“Longevity is one of the most complex phenotypes, as it is the final outcome of very many interdependent processes or components, some of which may have a larger impact (on) one of the sexes. It is, therefore, no surprise that genetic effects on different processes would lead to different longevity outcomes.”

– Dr. Bou Sleiman

Considering body weight and nutrition are modifiable factors, might this urge discussion between medical professionals and patients on improving a person’s longevity? Dr. Bou Sleiman said no — the real focus should shift from lifespan to health span, or how long a person lives free from disease.

“It is plausible that lifespan and healthspan share some common genetic components, and therefore knowledge about one would inform about the other,” he explained.

“The scientific community will have to work hard on understanding the [relationship] between early nutrition, growth, health, and longevity before reaching new guidelines and recommendations for ‘optimal’ growth,” Dr. Bou Sleiman added. “Maybe one day, we may have personalized recommendations that would be informed by genetics.”

Medical News Today also spoke with Dr. Scott Kaiser, a geriatrician and Director of Geriatric Cognitive Health for the Pacific Neuroscience Institute at Providence Saint John’s Health Center in Santa Monica, California.

Dr. Kaiser said while it is a “very interesting study” that “reinforces the notion that longevity is really complicated,” it is important to remember this is still a mouse study.

“It’s a long way from a laboratory mouse model to actual real life in people and unlocking the secrets of human longevity,” Dr. Kaiser explained. “But these are all important steps – it’s all part of the journey. Digging in to better understand sex differences in animal models across different species is critical work.”

“This kind of work could really yield key biologic insights, but also can be an important step in terms of informing drug discovery, which could ultimately lead to new treatments, which could help people not just live longer, but live better in terms of having more years where they are vibrant, active, engaged, and free of disease.”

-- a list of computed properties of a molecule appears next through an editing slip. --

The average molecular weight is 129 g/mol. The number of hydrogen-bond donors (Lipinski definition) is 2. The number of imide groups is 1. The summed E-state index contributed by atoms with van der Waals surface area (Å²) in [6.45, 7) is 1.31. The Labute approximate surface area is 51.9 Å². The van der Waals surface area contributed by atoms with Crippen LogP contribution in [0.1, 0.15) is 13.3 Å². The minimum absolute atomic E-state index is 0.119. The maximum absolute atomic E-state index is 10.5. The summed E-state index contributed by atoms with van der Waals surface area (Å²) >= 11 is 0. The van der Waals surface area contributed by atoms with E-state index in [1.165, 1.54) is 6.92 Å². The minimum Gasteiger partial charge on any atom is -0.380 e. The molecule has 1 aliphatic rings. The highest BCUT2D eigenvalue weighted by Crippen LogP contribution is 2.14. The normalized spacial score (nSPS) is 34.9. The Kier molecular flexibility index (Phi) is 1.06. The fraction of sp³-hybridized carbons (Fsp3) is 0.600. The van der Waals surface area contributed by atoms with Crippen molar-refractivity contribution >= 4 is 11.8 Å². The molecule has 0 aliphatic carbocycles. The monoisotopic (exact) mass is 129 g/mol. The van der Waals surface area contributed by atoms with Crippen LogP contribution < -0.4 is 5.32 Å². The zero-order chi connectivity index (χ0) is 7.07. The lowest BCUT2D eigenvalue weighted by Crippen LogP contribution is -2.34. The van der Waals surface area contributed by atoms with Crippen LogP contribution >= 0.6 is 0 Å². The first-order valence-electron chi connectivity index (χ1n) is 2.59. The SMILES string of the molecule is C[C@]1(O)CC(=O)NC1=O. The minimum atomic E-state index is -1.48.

– Dr. Kaiser

Dr. Kaiser agreed there are key connections between nutrition, physical activity, and longevity.

“Absolutely nutrition has an impact on longevity and may actually impact our longevity genes,” he continued. “That shouldn’t come as a surprise — if anything that should just encourage people to focus more on healthy nutrition across their lifespan.”

However, Dr. Kaiser stresses people should not think that it’s too late to make any changes because this study refers to early-life nutrition.

“All this substantiates the idea that certainly it’s never too early to be thinking about the things that can help you live well and age well,” he explained. “It’s really never too late to do something that could positively impact your quality of life and your lifespan. At the end of the day, the most important thing we can do now is still really focus on the behaviors that we know can positively influence how long we live, like eating a healthy diet (and) exercising regularly.”

“Prioritizing healthy relationships because we know loneliness and social isolation are associated with premature mortality. Focusing on living a full life and having a strong sense of purpose. Sleeping well, not smoking – these are all things we know can influence how long we live and how well we live. People need to focus on that (and) this should encourage people to continue to focus on that,” Dr. Kaiser added.